At Holiday Tree Lighting, a Community Activist Is Remembered

Screen shot 2011-12-12 at 10.10.18 AMDominique Zonyee Scott

Yuletide cheer spread through Tompkins Square Park on Sunday evening at the twentieth annual Holiday Tree lighting. About 75 locals sang along to “Jingle Bells” and “We Wish You a Merry Christmas” while sipping hot cocoa provided by Veselka.

The Theater for the New City’s Carolers of Olde New York quieted just before dusk, and the crowd counted down to the moment that bright white lights illuminated the park.

Albert Fabozzi, president of the Tompkins Square Park Neighborhood Coalition, said, “We have been doing this for 20 years, but this year was tough because I did it alone, without Kevin.” Kevin Dowd, the former vice president of the Neighborhood Coalition, died of lung cancer on March 8.

Mr. Fabozzi and Mr. Dowd met in the 80s, when Mr. Dowd was a New York University film graduate and Mr. Fabozzi was a hair stylist turned interior designer. The men shared a passion for the arts and an investment in the growth of Alphabet City.

Screen shot 2011-12-12 at 10.23.38 AMDominique Zonyee Scott

“They’re a wonderful inspiration for all of us in the community,” said Oscar Adrian, who owned an eponymous salon on East Seventh Street.

Mr. Fabozzi served as a chairperson on Community Board 3 and later formed the Neighborhood Coalition with Mr. Dowd and other activists striving to transform the park from a drug-infested homeless encampment. The Coalition co-hosted this year’s lighting along with the East Village Parks Conservancy.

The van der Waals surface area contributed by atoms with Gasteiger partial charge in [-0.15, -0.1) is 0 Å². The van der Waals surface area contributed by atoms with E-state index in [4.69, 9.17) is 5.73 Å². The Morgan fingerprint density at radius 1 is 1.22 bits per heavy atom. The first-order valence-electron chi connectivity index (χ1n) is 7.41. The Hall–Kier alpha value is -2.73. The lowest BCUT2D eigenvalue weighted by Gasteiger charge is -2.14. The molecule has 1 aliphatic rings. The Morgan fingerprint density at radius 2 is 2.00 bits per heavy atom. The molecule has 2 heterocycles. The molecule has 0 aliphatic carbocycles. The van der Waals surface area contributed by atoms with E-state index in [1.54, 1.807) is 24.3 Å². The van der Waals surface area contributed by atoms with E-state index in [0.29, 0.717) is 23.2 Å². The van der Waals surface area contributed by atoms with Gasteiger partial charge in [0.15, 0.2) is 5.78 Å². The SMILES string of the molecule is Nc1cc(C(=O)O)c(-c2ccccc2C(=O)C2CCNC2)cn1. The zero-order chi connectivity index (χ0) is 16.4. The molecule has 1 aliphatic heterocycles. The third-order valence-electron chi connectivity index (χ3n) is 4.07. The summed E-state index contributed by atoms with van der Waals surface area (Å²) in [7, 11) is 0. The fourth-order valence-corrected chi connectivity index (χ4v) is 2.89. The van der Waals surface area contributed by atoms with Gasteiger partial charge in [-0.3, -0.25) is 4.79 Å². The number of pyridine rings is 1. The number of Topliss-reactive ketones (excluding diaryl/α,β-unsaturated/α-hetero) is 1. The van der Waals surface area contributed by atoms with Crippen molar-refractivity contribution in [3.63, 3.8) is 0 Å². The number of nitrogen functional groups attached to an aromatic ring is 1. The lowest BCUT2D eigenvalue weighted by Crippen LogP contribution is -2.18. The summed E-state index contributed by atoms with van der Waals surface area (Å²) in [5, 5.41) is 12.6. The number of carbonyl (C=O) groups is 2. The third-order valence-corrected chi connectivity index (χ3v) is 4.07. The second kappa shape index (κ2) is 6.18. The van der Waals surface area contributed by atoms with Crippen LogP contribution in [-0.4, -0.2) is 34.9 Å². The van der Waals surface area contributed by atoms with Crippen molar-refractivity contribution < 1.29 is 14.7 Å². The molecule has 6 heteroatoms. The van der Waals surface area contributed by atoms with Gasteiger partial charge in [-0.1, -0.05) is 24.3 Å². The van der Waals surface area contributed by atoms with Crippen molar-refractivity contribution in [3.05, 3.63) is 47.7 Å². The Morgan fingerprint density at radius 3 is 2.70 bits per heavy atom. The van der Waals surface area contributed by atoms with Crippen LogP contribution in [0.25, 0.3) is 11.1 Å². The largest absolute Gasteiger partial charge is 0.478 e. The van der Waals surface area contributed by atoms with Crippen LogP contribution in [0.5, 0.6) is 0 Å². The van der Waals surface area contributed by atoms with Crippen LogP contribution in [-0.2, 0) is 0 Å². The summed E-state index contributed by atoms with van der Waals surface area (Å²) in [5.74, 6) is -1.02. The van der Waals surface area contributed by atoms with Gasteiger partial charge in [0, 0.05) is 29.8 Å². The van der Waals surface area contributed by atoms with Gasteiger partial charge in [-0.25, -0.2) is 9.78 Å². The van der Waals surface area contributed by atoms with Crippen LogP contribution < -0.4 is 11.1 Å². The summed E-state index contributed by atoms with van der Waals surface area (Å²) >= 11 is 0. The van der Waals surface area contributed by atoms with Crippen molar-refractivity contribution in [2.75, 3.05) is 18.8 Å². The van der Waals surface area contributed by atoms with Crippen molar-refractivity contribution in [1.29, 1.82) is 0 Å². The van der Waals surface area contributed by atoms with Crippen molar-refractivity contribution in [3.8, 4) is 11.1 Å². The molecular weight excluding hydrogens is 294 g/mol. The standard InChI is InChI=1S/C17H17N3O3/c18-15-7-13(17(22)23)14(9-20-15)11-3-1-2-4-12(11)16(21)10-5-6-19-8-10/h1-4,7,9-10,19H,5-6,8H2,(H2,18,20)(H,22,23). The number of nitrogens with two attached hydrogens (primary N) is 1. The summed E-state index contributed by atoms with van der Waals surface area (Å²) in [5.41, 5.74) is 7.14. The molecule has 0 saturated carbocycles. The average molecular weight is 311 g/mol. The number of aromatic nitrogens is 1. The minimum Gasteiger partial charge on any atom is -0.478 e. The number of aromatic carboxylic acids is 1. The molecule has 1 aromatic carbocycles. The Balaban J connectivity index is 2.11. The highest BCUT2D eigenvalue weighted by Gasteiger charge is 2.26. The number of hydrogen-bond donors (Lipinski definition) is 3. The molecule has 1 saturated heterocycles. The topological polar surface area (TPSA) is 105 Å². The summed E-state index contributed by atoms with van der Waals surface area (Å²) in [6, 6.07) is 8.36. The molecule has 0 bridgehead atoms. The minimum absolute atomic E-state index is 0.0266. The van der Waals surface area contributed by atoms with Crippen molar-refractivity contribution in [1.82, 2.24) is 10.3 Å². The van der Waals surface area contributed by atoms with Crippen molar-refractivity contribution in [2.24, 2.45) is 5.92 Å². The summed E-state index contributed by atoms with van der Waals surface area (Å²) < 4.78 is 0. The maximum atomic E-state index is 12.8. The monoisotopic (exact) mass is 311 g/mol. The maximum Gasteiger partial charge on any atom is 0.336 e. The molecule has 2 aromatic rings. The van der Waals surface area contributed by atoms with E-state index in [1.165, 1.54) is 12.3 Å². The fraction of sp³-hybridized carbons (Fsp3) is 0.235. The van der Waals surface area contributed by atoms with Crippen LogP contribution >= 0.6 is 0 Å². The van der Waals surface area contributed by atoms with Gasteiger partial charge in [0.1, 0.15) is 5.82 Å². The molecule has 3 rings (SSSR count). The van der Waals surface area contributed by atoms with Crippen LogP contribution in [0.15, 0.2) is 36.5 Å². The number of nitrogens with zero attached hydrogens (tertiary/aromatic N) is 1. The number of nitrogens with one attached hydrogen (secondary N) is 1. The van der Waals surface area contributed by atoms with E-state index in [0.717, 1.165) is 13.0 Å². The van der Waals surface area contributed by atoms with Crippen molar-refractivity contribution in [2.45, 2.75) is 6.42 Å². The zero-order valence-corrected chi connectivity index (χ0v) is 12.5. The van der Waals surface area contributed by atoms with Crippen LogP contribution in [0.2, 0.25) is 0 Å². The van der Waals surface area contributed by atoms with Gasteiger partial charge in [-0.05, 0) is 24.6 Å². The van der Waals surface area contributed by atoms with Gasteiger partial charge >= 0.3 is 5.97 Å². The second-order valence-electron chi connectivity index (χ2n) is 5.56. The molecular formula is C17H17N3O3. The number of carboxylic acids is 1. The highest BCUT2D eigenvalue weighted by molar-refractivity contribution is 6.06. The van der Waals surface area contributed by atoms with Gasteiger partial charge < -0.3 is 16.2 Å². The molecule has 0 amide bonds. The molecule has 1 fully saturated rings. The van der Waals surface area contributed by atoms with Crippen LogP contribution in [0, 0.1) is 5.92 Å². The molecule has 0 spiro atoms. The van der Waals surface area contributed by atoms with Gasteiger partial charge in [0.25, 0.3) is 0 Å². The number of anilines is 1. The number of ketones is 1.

Mr. Fabozzi planted the evergreen, now known as the Holiday Tree, 19 years ago in memory of Glenn Barnett, his boyfriend and best friend of 18 years, who died of A.I.D.S. in 1992. After nearly two decades of persistence, Mr. Fabozzi persuaded the Department of Parks and Recreation to install a “Holiday Tree” plaque on the gate surrounding the tree last year.

Samuel Shipman, 31, a graduate of N.Y.U.’s Tisch School of the Arts and Mr. Barnett’s cousin, was honored to be at the tree lighting event for another year. He recalled attending his uncle’s funeral when he was 12 years old.

“I remember when the white limousines circled around the park and everyone knew who my uncle was,” said Mr. Shipman.

Following the ceremony, friends and family gathered at Mr. Fabozzi’s art studio and home across from the park on East Seventh Street to toast and share warm memories of Mr. Dowd.

“The tree really means a lot to the community and is in remembrance of all East Village activists,” said Mr. Fabozzi. “Without Kevin, this would not be here.”